Throughout the movie, which is already fantastical and lighthearted, there are some great bits of comedy that are carried by our leading man Akira Kobayashi. In the opening moments of the movie, while on the battlefield in a life or death situation, this Hondo character (Kobayashi) lifts up a beer in order to have the top shot off in a humorous little moment. It perfectly encapsulates Hondo as well as the heights of absurdity our feature will ultimately end up taking us. Hondo has the answers for everything, but Kobayashi plays the character raw and is so charismatic here that you can’t help but fall in love with this guy. His martial arts technique on the other hand is… interesting, to say the least. The fight choreography within the movie isn’t what I would call the most labored or technical, but it gets the job done and shares that same “sloppy but effective” look to it that Sonny Chiba and Jimmy Wang Yu primarily created. In the dramatic, most of the cast acquit themselves well but ultimately this is Akira Kobayashi’s show and he makes good in every scene.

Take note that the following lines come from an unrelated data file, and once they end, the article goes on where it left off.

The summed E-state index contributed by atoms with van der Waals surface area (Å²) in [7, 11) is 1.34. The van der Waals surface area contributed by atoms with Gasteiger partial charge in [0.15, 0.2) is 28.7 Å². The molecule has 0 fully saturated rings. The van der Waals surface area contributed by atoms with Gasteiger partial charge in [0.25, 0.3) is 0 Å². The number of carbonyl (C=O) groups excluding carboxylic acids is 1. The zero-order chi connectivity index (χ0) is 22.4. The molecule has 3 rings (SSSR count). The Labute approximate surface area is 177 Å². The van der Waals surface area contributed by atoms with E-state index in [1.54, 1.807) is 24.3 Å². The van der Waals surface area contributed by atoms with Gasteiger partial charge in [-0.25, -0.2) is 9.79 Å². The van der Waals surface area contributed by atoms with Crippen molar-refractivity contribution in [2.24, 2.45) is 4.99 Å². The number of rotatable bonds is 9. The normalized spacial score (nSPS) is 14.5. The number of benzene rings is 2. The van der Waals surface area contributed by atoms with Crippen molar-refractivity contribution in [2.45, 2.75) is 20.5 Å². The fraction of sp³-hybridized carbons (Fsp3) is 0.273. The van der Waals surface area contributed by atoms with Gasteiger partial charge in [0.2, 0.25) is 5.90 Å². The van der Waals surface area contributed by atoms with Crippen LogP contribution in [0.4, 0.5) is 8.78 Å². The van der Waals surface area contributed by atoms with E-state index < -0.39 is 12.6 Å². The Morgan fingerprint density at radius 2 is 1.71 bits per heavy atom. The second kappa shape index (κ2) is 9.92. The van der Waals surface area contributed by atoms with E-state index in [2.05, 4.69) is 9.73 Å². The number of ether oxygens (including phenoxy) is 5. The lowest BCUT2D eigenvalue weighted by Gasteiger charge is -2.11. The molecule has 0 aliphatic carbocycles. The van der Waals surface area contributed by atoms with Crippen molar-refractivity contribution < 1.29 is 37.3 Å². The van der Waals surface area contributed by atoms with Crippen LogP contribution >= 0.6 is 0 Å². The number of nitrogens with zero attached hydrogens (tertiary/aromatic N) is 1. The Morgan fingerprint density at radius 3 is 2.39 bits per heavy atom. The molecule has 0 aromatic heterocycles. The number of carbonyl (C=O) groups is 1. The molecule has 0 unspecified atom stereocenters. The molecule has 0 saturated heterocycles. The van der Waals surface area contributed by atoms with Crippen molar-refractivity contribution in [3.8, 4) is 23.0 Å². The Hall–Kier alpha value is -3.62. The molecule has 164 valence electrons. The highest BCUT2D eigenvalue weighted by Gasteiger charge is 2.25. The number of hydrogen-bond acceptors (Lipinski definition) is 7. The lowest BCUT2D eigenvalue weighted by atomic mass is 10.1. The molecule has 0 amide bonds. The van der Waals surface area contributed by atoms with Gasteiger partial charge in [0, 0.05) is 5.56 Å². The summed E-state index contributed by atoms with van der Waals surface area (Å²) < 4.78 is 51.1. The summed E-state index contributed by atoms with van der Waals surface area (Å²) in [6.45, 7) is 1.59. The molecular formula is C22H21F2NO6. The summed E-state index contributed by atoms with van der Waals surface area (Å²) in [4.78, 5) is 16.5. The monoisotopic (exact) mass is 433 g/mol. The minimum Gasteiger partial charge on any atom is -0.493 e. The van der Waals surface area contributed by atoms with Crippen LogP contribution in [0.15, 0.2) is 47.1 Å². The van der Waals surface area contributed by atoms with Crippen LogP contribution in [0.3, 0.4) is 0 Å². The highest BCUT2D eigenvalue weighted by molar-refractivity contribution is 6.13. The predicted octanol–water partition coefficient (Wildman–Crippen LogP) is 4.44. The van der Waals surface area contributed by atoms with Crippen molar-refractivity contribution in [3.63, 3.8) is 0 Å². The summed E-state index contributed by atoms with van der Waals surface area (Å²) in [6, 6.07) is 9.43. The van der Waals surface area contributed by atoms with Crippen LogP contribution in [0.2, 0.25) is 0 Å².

The Conclusion
I really loved this movie, I don’t know if I have made that clear enough at this point. It is a spy caper that isn’t afraid to be silly, but the craftsmanship that went into the visual style shows an insane amount of creativity behind the scenes. For fans of Japanese cinema during this era, you really owe it to yourself to track this one down. I give the movie a solid four out of five stars and I actually thought about going higher! Black Tight Killers is pure adrenaline driven fun from start to finish. Make sure to check it out!



Gruesome Twosome, The

Posted by Josh Samford On October - 31 - 2010



The Plot: Cathy Brown is your run of the mill every day college girl. She has her boyfriend, she has her friends and she likes to stay in touch with fashion! She and her friends all like to buy and wear wigs when they go out and recently the girls have heard about the very best little wig shop in town! The store is run by an elderly woman who lives with her stuffed pet jaguar and her son Rodney, but what no one else in town realizes is that the wigs are made from the real hair of several co-ed girls who have went missing recently! Cathy, who is inquisitive by nature, decides that she wants to track down the culprits responsible for the disappearance of these girls – much to the chagrin of her boyfriend. As Cathy draws closer to Rodney and his crazy mother, the stakes grow higher and it may very well be her life on the line!




The Review